RYR2 SCN1B SCN2B SCN4B
SCN5A TBX5 TTR ABCC9*
CACNB2* GATA5* GATA6* GJA1*
GREM2* JPH2* KCND2* KCNH2*
KCNJ5* KCNJ8* KCNK3* MYBPHL*
SCN3B* TNNI3* TNNI3K* TNNT2*
TPM1* ZFHX3*

This panel is mainly oriented at diagnosing of phenotypes that present ventricular arrhythmias as a primary manifestation of the disease without apparent structural heart disease and not clearly defined phenotype.

It is intended for those individuals whose clinical or anatomopathological study does not show structural alterations, and would be the testing of choice in cases of sudden death with negative autopsy. It should be especially considered in patients with personal or family history of sudden death, subjects with a history of syncope of undetermined origin, or individuals with idiopathic ventricular fibrillation without structural heart disease.

Study requisition form
Informed consent

This panel is mainly aimed at the diagnosis of cases where it is not possible to establish a clearly defined phenotype, but where cardiac arrhythmias are the main manifestation.

It is mainly intended for subjects with personal or familial history of sudden death with unknown origin or subjects with ventricular fibrillation of unknown origin that meet the above-mentioned characteristics.

Study requisition form
Informed consent

This panel includes all genes associated or potentially associated with the development of inherited cardiovascular diseases as well as genes associated with increased global/general cardiovascular risk.

It covers a group of heterogeneous diseases, and genetic testing allows for the differential diagnosis between them. It is also useful when a multigenic etiology is suspected.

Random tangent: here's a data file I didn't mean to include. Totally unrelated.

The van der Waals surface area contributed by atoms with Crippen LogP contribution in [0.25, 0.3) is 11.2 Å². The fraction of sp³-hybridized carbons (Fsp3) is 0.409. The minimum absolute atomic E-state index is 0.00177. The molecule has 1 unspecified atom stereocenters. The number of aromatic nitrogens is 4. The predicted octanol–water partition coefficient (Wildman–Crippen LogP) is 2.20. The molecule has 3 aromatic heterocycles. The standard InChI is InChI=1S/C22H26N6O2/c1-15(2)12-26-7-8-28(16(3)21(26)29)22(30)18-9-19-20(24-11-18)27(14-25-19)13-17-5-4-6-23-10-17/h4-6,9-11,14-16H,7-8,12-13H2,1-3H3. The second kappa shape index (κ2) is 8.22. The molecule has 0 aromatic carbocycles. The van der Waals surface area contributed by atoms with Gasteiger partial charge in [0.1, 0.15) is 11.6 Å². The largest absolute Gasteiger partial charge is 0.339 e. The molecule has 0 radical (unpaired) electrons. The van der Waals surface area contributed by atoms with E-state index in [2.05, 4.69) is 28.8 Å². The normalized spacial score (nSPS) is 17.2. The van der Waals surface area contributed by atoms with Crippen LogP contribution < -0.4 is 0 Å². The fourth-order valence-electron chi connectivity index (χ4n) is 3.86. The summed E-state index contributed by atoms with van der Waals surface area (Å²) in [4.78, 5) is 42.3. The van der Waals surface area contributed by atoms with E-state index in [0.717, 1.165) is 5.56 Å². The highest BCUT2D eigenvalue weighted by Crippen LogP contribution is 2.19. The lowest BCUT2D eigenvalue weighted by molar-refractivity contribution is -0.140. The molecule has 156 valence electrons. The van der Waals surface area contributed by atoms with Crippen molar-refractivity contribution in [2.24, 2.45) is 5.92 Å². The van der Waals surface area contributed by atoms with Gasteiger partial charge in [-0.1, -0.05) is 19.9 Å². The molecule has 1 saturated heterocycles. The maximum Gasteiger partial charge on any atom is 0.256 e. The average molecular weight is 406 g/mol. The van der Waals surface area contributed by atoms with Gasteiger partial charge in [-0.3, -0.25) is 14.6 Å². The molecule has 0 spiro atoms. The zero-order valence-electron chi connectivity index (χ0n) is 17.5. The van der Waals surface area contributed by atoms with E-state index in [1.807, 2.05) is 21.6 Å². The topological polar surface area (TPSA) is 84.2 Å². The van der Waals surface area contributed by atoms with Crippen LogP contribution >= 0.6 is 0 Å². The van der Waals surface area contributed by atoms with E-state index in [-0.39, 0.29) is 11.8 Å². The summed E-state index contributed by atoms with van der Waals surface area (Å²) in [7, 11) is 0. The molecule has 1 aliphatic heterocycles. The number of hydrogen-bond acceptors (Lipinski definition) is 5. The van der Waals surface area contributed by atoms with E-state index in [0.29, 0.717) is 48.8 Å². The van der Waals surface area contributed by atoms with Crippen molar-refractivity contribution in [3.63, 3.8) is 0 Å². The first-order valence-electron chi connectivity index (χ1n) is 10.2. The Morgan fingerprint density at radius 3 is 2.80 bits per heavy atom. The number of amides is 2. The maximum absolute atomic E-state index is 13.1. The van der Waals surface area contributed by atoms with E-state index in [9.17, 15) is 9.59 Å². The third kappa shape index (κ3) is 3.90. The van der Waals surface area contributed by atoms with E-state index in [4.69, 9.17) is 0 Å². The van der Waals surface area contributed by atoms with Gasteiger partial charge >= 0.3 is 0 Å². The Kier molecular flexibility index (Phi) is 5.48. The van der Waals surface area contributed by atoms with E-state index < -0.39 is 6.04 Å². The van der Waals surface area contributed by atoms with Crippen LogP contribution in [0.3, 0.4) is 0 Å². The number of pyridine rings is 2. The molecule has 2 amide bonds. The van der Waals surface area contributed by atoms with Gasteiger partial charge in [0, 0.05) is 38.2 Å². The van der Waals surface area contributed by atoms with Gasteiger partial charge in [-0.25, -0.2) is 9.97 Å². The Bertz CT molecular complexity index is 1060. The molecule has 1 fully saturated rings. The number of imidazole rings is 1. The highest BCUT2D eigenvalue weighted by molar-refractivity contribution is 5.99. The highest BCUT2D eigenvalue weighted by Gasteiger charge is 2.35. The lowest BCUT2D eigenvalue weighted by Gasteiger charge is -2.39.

It should be considered when an exhaustive study of all genes related to cardiovascular pathologies is intended, especially in cases of sudden death where clinical or pathological information is incomplete or the diagnosis is unclear.

As for research, it is an attractive alternative to the exomes because it includes both genes with proven pathogenicity and candidate genes. The study ensures maximum yield with adequate coverages (which allows for assessing structural variants, such as large deletions and duplications).

Study requisition form
Informed consent
Nota genes
NOTES ON GENES
-> Priority genes: Genes where there is sufficient evidence (clinical and functional) to consider them as associated with the disease; they are included in clinical practice guidelines. -> Secondary genes: Genes related to the disease but with a lower level of evidence
or constituting sporadic cases. -> * Candidate genes: Without sufficient evidence in humans but potentially associated with the disease.
  • Patients with a family history of atrial fibrillation in the absence of predisposing factors such as hypertension, ischemic cardiomyopathy, structural or organic heart diseases.
  • 2014 AHA/ACC/HRS guideline for the management of patients with atrial fibrillation: executive summary: a report of the American College of Cardiology/American Heart Association Task Force on practice guidelines and the Heart Rhythm Society. January CT, et al. Circulation. 2014 Dec 2;130(23):2071-104.

The probability of finding a pathogenic mutation when a patient presents atrial fibrillation has not been clearly established. The yield could be higher in cases where there is a family history of this disorder, and when it occurs in young subjects without a clear cause.